• Mills out in NYC: Knicks president of basketball operations Steve Mills, one of James Dolan's longest-tenured lieutenants, was fired yesterday.

Go deeper: The Rockets are pushing the center position to its breaking point (The Ringer)

4. 🏈 Jaguars to play back-to-back London games
Giphy

The Jacksonville Jaguars announced yesterday that they will play two back-to-back games at London's Wembley Stadium next season.

What they're saying: The news reignited speculation that the team could eventually move to London, but owner Shahid Khan fired back, saying this is intended to do the opposite: maximize revenue to help keep the Jaguars in Jacksonville long term.

  • "London games bring in twice the revenue of regular home games. This is NOT a first step toward relocation. It's the opposite: making sure the Jags stay in Jacksonville long term," a team source told ESPN's Trey Wingo.

My take: While I believe Khan wants to keep the Jags in J'Ville (why build a $500 million development if you're planning to leave?), I have a hard time believing the extra revenue from a second London game will be worth the damaged relationship with a fan base that just lost another home game.

Bonus: 💵 NFL revenue by team
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Data: Statistica; Chart: Andrew Witherspoon/Axios
5. ❤️ Dwight on Kobe
Dwight and Kobe in 2012. Photo: Stephen Dunn/Getty Images

Dwight Howard says Kobe Bryant was going to come to Chicago to help him in the dunk contest and that he's heartbroken about never getting the chance to tell him how much he appreciated him.

"[When] we were on the same team, we didn't understand each other. But I saw a different Kobe, and I even saw a change in myself. And I'm pretty sure he saw it. I just wanted to be able to tell him how I felt about him, and I never got the chance to."
"Every day it's been on my mind [and] I just tell people, if you have any bitterness or anger, whatever, strife towards anybody, let it go. Let them know how you feel. Get those feelings out."
6. 📊 By the numbers
Photo: Patrick McDermott/NHLI via Getty Images
  • 🏒 698 goals: With the Capitals trailing by one late in the third period, Alex Ovechkin scored three straight goals for his third hat trick in six games. Caps win. Ovi moves two shy of 700 goals for his career. Incredible.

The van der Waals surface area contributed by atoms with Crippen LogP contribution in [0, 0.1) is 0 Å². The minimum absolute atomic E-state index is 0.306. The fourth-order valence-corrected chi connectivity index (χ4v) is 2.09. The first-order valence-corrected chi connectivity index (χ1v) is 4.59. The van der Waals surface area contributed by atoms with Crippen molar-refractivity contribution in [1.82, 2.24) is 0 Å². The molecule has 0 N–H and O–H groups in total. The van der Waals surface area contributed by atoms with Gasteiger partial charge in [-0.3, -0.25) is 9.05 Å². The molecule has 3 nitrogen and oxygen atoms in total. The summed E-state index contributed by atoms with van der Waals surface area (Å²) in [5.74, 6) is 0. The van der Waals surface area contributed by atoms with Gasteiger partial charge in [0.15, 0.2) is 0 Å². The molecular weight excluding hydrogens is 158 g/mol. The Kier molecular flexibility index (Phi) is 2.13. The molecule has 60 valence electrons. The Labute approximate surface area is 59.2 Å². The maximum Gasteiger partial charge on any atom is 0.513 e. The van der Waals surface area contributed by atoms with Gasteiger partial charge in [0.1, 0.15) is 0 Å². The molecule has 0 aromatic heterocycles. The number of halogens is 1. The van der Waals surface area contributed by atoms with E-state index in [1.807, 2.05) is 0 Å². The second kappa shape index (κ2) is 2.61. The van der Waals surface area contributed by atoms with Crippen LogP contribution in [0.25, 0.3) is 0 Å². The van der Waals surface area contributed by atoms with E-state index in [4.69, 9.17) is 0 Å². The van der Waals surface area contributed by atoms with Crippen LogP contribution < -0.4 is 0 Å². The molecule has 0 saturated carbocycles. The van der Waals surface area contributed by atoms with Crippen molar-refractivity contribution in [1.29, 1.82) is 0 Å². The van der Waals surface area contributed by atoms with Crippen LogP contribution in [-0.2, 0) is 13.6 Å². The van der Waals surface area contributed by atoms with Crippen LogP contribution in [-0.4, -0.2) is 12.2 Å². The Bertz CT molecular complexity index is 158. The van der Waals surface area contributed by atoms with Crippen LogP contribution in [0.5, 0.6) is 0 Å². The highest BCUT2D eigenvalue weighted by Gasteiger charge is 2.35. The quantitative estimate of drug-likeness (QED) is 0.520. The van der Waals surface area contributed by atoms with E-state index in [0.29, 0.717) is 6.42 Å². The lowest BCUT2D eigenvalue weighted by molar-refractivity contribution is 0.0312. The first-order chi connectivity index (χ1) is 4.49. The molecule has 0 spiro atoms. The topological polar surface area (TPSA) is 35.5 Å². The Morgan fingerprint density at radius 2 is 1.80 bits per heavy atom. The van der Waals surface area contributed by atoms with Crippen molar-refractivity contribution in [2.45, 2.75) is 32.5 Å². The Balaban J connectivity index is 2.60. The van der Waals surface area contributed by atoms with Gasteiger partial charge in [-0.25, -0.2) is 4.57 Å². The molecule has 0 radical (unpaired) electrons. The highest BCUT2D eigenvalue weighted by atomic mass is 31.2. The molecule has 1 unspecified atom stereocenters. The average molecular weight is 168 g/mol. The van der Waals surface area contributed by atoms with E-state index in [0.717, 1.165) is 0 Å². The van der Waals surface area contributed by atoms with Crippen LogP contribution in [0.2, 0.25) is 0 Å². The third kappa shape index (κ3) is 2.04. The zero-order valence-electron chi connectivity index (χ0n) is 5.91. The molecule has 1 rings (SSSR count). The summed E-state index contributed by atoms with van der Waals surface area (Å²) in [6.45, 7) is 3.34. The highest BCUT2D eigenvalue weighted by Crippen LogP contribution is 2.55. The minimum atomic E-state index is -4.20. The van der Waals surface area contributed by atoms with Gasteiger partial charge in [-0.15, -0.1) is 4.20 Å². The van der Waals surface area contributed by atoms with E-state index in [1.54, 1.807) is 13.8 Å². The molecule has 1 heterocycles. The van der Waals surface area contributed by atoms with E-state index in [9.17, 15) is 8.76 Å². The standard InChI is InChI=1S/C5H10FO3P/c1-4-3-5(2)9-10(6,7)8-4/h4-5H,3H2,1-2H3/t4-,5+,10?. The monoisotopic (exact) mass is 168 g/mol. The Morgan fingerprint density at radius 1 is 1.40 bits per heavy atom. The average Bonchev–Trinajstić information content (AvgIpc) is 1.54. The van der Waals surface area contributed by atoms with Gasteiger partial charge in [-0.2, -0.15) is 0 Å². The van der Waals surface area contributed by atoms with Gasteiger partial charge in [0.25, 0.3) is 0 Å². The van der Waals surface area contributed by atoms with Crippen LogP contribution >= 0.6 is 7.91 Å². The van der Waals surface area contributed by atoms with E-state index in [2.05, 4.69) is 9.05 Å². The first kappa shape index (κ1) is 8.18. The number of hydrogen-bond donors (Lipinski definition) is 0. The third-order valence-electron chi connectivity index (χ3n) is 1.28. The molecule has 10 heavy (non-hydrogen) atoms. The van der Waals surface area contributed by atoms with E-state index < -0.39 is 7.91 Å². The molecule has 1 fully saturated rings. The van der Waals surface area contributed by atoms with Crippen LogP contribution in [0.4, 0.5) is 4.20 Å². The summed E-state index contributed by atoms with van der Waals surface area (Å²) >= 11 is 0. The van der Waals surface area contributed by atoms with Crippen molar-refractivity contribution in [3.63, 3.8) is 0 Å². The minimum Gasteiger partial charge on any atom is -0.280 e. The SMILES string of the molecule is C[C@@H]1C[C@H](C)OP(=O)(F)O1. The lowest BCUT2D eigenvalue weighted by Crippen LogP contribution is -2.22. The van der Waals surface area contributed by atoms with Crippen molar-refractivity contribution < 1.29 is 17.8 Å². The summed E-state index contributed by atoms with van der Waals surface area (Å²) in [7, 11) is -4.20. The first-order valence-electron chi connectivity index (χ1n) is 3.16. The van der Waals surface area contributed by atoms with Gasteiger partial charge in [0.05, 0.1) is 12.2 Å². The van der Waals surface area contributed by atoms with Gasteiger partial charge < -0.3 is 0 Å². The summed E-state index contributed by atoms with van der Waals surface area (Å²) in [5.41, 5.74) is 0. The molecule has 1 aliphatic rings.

• ⚾️ $2.6 billion: Steve Cohen's $2.6 billion bid to buy the Mets has reportedly fallen apart because the Wilpons changed the terms late in the process and Cohen objected.
  • 🏀 30+ points (again): Arkansas' Mason Jones (40 points in an overtime loss to No. 11 Auburn) is just the second SEC player in the last 20 years to score at least 30 points in three straight games.
7. Feb. 5, 1956: 🥇 Olympics conclude in Cortina

64 years ago today, the 1956 Winter Olympics came to a close in Cortina d'Ampezzo, an Italian ski resort town that was featured prominently in the 1981 James Bond film "For Your Eyes Only" and will c0-host the 2026 Games with Milan.

Photos from '56...

Photo: Bettmann/Getty Images

Austrian skier Toni "Wonder Boy" Sailer became the first person to sweep all three alpine skiing events (downhill, slalom and giant slalom) in a single Olympics.

Photo: Intercontinentale/AFP via Getty Images

American Tenley Albright (above) and her teammate Carol Heiss took the top two spots in women's figure skating, while Americans Hayes Jenkins, Ronald Robertson and Jenkins' brother David swept the men's event.

  • Fun fact: The Cortina Games were the last Olympics to feature figure skating outdoors.
Photo: Fox Photos/Getty Images

Canada's starting hockey goalie was Denis Brodeur, father of Martin Brodeur, the NHL's winningest goaltender.

  • Podium: After winning six gold medals and one silver through the first seven Olympics, Canada earned a disappointing bronze in Cortina, while the U.S. took silver and the Soviet Union took gold.
9. 🏀 NBA trivia
Photo: Tim Warner/Getty Images

James Harden recorded his 42nd career 40-point double-double last night, the second-most since the 1976 NBA-ABA merger.

  • Question: Who is the only player with more?
  • Hint: Retired in 2011.

Answer at the bottom.

10. 📚 "The Girl in the Huddle"
Screenshot: @SBNation (Twitter)

60 years ago, Elinor Penna wanted to write about the NFL — so she started a newsletter. By 1970, she had syndicated columns and TV deals and became a pioneer in an industry where women weren't welcome.

"I don't know what my goals were then. I wasn't trying to lay any new roads. I didn't give a shit about that. Trailblazing ... that had nothing to do with it at all. I was having fun."
— Elinor Penna

Read: The Girl in the Huddle (Natalie Weiner, SB Nation)

Talk tomorrow,

Kendall "Betts and Belli, sheesh" Baker

Trivia answer: Shaquille O'Neal (43)